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. Last Updated: 07/27/2016

Oil Exports Jump to 14-Year Highs




Spurred by massive foreign debts and the lure of higher than expected world oil prices, oil producers across Russia and the former Soviet Union have boosted their exports to levels not seen for 14 years, according to a recently released industry report.


An "astonishing" 3.94 million barrels per day of crude and refined oil products gushed out of the region during May, the International Energy Agency, or IEA, announced last Friday, Reuters reported.


Despite Russian government assurances that it would cut exports in sympathy with OPEC, a large rise in oil exports had been expected in response to higher oil prices. However, the big jump in May exports was also explained to a large extent by oil firms' big debts, the IEA said.


"More than 50 percent of oil exports are reportedly collateralized to secure hard-currency loan repayments to Western banks," the energy watchdog said.


However, Russia's Fuel and Energy Ministry on Tuesday insisted it would swim against the tide, vowing to stay firm on its "political commitment" to cut second quarter crude exports by 100,000 bpd as compared to outbound volumes in the fourth quarter of 1998. That declaration was Russia's response to the decision by the Organization of Petroleum Exporting Countries - of which Russia is not a member - to slash its oil exports by about 2 million bpd from April onward.


Surprisingly, official Russian crude exports dipped 136,000 bpd in May compared to April exports to just 2.3 million bpd, oil information agency Petroleum Argus reported. The biggest export cuts occurred at Novorossiisk and Lithuanian directions. That figure was less even than the 2.43 million bpd figure for crude exports in May 1998, when oil was priced considerably lower than its current level.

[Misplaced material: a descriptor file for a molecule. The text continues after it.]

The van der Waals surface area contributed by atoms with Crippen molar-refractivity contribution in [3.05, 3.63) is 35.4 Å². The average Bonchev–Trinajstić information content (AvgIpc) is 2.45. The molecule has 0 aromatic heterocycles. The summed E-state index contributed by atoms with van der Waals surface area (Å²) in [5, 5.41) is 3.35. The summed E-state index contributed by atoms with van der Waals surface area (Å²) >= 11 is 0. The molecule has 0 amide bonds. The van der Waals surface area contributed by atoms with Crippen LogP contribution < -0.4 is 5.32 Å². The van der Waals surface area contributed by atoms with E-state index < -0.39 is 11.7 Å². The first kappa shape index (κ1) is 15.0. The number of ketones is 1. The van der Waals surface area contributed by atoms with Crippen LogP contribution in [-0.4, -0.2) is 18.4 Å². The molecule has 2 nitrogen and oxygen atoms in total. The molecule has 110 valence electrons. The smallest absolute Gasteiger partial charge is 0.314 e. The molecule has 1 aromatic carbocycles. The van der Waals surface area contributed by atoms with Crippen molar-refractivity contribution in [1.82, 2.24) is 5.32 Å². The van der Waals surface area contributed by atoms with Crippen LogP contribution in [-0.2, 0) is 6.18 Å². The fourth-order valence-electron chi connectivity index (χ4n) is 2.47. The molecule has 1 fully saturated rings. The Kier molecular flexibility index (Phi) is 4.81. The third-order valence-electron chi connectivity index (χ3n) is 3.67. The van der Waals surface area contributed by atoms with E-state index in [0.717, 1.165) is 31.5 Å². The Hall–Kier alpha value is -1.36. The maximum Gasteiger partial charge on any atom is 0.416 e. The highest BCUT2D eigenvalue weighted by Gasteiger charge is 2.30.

However, Russia's promised 100,000 bpd cut covers only exports of crude oil, and much of the increase in exports last month was due to refined products - so much so as to send supplies down to scarcity levels and spark major price rises at the gas pump.


In May fuel oil exports spiked up by 23 percent to 2,462 metric tons, while gasoline shot up by 17 percent to 338,000 tons. Diesel exports has also recorded a minor increase to the worthy level of 2,412 metric tons for the month, according to Petroleum Argus.


St. Petersburg, Krasnoyarsk and their surrounding hinterlands have suffered fuel shortages, lines at filling stations and price rises over the past few weeks amid talk that the export levels have been sufficiently high to starve the domestic market.


Those price rises will play a large role in an expected decline in Russian exports than any attempt on the Russian government's part to stem the flow, analysts said Tuesday.


"There is no physical constraint on products' exports, but it is becoming less economically worthwhile," said James Henderson, an oil analyst with MFK Renaissance brokerage. He added that extra oil products' volumes would stay in Russia as domestic prices went up.


That makes crude exports more attractive than refined oil exports, which often must travel great distances by costly rail transport to the market. But the government has far more capacity to act on crude exports.


"The authorities will implement administrative measures to oil exporters' access to the pipelines," Fuel and Energy Ministry spokesman Oleg Rumyantsev said Tuesday in a telephone interview.


As part of its plan to freeze crude export at 28.7 million metric tons for the second quarter, the ministry has already incorporated a pledged cut of 1.2 million tons of crude exports in the June export schedule, Rumyantsev added.


The booming exports of Russian oil products have had little discernible impact on global oil market sentiment. Despite being the world's third biggest oil exporter Russia accounts for just 3.5 percent of the roughly 73 million bpd crude oil market.


European oil benchmark Brent was traded at $16.01 per barrel Monday, while, Russian export blend Urals was quoted at $15.21 per barrel in northwestern Europe including cost, insurance and freight.


Early this year both benchmarks were traded at the level of about $10 to $11 per barrel. On Tuesday Brent was quoted at $16.96 per barrel during the trading session.


Oil companies sell crude in Russia for 800 to 1,100 rubles per metric ton, a rate of $4.50 to $6.20 per barrel that is far below world market rates, Kortes market agency reported recently.